A congressional architect of the federal agency that safeguards U.S. airports describes his post-9/11 creation today as a "bastard child … that's gotten out of control."
A passenger groping scandal is just one example of a bad "pattern" at the Transportation Security Administration, Rep. John Mica told "MidPoint" host Ed Berliner on Newsmax TV
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The Florida Republican and transportation subcommittee chairman said he helped bring the agency to life, and now hopes to tame the 61,000-employee behemoth by channeling some of its functions — such as in-person airport passenger screenings at checkpoints — to private contractors.
"TSA should really concentrate on security — connecting the dots, putting the information together," said Mica, adding that "private contractors … can do a good job of the screening."
He said that's been proved in San Francisco, where a privatized screening system under federal supervision operates capably and cost-effectively compared to the government-run airport operations in which mishaps and personnel scandals have occurred.
"These latest incidents are unfortunately a pattern of employee misconduct that's pretty pervasive," said Mica. "We've had about a dozen meltdowns, actually, where they've had to fire large numbers of people not just for groping passengers
but for all kinds of schemes."
The TSA wasn't supposed to be this bad, or this big, when it was chartered as a division of another new agency, the Department of Homeland Security, he said.
"We wanted the federal government to set the [airport security] rules, procedures, protocols, because they had failed to do that before 9/11, when the airlines were doing it," he said. "We never intended it to grow from 16,500 screeners to now we have 46,000 screeners and 15,000 administrators in TSA, if you can believe that.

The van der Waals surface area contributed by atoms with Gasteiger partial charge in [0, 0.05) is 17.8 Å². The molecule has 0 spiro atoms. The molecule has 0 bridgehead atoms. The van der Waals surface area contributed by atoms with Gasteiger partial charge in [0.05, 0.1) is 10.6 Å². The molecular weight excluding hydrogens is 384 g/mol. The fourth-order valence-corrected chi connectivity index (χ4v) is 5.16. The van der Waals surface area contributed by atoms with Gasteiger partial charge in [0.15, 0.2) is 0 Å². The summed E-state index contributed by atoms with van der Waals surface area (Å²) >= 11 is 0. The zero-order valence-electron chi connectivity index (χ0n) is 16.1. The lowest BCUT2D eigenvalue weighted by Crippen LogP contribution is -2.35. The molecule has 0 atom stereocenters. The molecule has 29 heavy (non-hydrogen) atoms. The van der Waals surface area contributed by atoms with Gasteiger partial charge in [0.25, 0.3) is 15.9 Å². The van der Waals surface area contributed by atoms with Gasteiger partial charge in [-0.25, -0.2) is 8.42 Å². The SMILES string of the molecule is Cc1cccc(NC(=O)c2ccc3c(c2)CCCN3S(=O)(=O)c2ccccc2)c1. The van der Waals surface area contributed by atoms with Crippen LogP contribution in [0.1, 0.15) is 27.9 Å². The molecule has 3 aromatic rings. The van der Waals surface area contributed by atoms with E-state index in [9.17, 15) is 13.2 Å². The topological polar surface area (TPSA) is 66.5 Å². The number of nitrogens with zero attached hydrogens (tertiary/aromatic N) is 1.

"So, they have this huge workforce — it's almost impossible for them to manage control," he said.
In light of incidents raising questions about the quality and competency of airport screeners, Mica said TSA recruiting drives have included advertising for new employees on pizza boxes and gas station pumps.
"They cannot recruit, they can't train, they can't retain, and obviously they have some serious management problems," he said.
Mica compared helping to write the Transportation and Security Act of 2001 to starting a family.
"I have two wonderful children," he said, meaning his real offspring, "and then I have my bastard child, TSA, that's gotten out of control. It isn't operating the way it was intended."
Mica also discussed the troubled state of America's transportation infrastructure and the $15 billion annual shortfall in the federal trust fund that pays for improvements and repairs to roads and bridges.
He said states, localities and the private sector will have to "step up" alongside the federal government to fill in some of that funding gap, especially if there is any expectation of expanding the highway and transit grid.
"If you want additional capacity you're going to have to pay for it," he said. "We barely pay for maintenance and we're $15 billion a year short."
He said the federal government has worked to trim federal overhead and duplication and, at the same time, make it faster and easier for states to tackle repairs and upgrades.
"We can't do every state and county bridge; those are not our responsibilities," he said.
But he said the federal government can make sure every taxpayer dollar designated for infrastructure — highways, airports and shipping ports alike — is spent optimally.
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